The Tidal Link was charted out through Badin, running through agrarian and fisherfolk communities, causing unimaginable damage to the land and its people since soon after its inception. This link opposed the natural gradient and defied the natural flows of water. It also allowed the sea to intrude into the link.

The shortcomings of the project began manifesting just weeks into completion as the Tidal Link’s embankments began to erode. While the gradual erosion may have eventually led to breakages, the 1999 cyclone caused massive destruction all at once.

During the cyclone, the Tidal Link provided a channel for seawater to encroach upon the lands of Badin into settlements and freshwater lakes. As water overflowed from the canal, it also exposed faults in the design of the Tidal Link, creating 65 breaches in the link alone and causing saline water to spread across Badin.

The cyclone, along with heavy monsoons in 1998 and 1999, also destroyed the Cholri Weir — a small dam built to protect freshwater lakes from saline and contaminated water. This caused severe damage to the biodiversity of the region and subsequently, fisherfolk communities.

 A map showing the Cholri Weir — Image courtesy: POE Drainage Master Plan
A map showing the Cholri Weir — Image courtesy: POE Drainage Master Plan

Similar issues have resurfaced time and again during high tides or natural disasters such as the floods of 2003, 2007, 2011, and again, 2022. Coupled with climate change-induced unprecedented rains, the man-made canal exacerbates the effects of natural disasters across the lower region of the LBOD.

With a heavy heart, Sheikh recalled: “I grew up in Badin with vast stretches of land producing a variety of crops. I bear witness to how pleasing its fields were to an onlooker. Now since the LBOD has done the damage locals had warned of, it’s just wasteland with no produce, no potable water and a looming threat of flooding from rain, breaches or high tides at any given time.”

Adding fuel to fire, a man-made tragedy

According to a report compiled by the Badin District Commissioner, by October 2022, around 50,000 families had been displaced by the latest floods.

 The Badin District Commissioner’s report on damages incurred by the floods in 2022
The Badin District Commissioner’s report on damages incurred by the floods in 2022

With a designed capacity of 4,600 cusecs, 12,000 cusecs gushed through the LBOD during the floods. Thrice its capacity.

“I saw how people from villages ran for their lives as their dead buffaloes floated in torrents,” said Professor Ismail Kumbhar, an agriculture and irrigation expert. He stressed on the cost of buffaloes — about Rs100,000 to 200,000 each — to highlight the scale of losses incurred to the livelihoods of locals.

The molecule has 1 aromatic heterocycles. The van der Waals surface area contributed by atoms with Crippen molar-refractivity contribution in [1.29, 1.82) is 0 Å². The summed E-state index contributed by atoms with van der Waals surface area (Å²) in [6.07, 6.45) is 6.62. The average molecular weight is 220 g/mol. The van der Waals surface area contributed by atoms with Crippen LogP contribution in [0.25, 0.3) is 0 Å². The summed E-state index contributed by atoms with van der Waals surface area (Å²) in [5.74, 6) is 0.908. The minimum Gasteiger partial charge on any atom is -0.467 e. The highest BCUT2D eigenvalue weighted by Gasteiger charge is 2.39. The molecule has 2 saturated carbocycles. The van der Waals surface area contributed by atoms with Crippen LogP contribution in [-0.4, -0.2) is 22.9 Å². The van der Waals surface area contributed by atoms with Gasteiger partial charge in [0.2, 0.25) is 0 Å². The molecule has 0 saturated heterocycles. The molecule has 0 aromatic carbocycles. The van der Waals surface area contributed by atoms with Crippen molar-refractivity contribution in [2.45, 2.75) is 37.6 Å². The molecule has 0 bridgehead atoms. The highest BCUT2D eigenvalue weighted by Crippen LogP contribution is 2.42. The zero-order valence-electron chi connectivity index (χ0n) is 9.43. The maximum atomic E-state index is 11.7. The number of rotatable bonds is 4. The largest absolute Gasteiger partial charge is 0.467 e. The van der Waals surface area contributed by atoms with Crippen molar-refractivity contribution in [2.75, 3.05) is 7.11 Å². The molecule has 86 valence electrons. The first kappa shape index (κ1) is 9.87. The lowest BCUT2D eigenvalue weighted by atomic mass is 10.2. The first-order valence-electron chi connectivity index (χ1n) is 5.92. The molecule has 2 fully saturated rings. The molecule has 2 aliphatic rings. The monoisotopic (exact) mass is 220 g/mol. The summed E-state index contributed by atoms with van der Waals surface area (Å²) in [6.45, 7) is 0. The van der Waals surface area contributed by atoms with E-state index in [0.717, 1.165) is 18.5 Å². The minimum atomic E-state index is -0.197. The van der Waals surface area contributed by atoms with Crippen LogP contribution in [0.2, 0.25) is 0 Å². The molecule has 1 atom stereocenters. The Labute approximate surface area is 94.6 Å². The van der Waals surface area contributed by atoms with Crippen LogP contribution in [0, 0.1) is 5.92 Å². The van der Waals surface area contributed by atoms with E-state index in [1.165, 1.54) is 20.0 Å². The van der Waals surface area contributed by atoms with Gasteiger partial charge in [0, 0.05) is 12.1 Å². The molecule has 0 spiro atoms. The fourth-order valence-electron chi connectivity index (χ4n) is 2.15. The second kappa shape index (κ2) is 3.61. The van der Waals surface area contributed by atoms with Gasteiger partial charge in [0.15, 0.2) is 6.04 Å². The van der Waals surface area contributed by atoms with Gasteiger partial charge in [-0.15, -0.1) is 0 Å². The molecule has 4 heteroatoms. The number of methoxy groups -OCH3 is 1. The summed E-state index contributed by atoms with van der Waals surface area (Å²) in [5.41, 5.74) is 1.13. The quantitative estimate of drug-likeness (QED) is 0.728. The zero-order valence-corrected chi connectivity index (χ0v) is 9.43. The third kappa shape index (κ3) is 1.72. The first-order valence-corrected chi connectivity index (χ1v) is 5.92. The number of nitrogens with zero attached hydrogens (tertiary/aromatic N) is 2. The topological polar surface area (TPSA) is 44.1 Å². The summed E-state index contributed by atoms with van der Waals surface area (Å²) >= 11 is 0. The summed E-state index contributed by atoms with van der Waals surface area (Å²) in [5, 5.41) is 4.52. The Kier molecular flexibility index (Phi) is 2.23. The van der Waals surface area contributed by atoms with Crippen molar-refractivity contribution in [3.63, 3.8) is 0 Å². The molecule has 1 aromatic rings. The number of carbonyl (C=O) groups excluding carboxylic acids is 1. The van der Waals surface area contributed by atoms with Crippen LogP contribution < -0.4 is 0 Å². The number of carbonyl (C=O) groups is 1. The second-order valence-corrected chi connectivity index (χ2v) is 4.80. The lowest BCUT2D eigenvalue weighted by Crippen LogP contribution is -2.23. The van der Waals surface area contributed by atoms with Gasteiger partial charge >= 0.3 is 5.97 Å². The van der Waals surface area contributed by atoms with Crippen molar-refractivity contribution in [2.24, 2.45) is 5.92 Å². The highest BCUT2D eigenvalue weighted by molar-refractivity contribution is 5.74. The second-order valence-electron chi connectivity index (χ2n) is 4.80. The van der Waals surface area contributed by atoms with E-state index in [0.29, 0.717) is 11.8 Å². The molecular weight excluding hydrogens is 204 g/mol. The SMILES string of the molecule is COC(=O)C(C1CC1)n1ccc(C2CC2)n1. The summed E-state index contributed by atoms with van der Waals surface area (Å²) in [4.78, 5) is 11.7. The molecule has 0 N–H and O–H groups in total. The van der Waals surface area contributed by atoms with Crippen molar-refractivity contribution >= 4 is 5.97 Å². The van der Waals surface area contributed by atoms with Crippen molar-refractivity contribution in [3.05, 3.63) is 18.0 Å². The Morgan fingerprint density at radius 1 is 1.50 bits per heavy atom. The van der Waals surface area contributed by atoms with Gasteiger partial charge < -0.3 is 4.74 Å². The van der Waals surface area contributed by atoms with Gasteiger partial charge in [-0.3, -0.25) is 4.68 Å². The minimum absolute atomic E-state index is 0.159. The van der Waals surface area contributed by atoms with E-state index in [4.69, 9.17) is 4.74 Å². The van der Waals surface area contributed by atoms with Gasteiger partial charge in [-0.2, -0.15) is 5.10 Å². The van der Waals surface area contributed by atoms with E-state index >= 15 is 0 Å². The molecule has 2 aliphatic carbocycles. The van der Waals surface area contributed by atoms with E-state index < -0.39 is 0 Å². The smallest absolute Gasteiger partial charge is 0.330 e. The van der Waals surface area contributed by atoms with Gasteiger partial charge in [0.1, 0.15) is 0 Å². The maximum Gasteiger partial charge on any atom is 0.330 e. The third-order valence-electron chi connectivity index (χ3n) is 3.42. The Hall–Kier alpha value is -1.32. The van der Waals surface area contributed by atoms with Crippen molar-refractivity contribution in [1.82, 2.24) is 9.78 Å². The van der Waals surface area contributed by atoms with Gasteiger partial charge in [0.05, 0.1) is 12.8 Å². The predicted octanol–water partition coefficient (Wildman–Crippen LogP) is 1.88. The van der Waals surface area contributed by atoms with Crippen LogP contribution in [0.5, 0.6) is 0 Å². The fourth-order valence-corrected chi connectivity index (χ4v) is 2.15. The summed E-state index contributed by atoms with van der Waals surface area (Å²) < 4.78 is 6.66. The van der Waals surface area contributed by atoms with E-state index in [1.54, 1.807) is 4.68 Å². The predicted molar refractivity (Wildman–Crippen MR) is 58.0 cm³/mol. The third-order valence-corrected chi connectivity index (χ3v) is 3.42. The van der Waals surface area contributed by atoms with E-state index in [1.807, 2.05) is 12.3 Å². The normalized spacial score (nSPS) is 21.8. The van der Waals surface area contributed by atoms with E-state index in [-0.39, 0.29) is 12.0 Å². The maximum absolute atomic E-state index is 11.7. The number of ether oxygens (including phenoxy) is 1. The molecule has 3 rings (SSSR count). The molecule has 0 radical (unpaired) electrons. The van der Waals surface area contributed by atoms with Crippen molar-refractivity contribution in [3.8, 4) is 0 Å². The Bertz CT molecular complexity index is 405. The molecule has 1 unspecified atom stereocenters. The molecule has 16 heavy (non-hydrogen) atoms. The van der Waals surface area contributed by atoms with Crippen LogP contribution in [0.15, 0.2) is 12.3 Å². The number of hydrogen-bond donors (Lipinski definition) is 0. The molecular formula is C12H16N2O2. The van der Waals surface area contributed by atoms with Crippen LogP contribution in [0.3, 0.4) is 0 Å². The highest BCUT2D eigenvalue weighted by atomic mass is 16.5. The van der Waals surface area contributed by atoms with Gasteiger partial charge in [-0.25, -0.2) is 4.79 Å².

However, inherent flaws with the LBOD design may not be solely responsible for the level of destruction caused in Badin. On Aug 27, 2022, the LBOD developed two massive breaches at the Puran Dhoro dyke. Locals pointed out that the breach was deliberately created to protect villages belonging to influential families further down the canal. Prior to the breach, locals had made attempts at strengthening the wall and plugging breaches in the Puran Dhoro.

“These lords keep their illegal estates safe and reroute floods to other villages and districts by breaching the banks,” said Professor Kumbhar.

Estranged PPP leader and incumbent MNA Fehmida Mirza of Badin insisted that “both [breaches] were cuts made to provide relief to the constituency of Mir Munawar Talpur, MNA and brother-in-law of PPP co-chairman (Asif Ali Zardari), in Mirpurkhas.” She added that she and her son were present when the locals worked to erect a fence, but later “some people cut in the drain’s bank.”

The people’s voices

Despite being the most affected by decisions pertaining to the drain and Tidal Link, residents’ concerns and indigenous knowledge have been dismissed since the planning phase of the LBOD.

Veerji Kolhi, Special Assistant to CM Sindh for Human Rights, acknowledged that “one of the admitted faults in the LBOD design is that locals who had inhabited these lands shared their concerns and recommendations which were largely ignored by the engineers who were outsiders. Undoubtedly, local wisdom of fisherfolk who have inherited knowledge about the sea and are aware of the region holds weight, but it was not considered to be valuable.”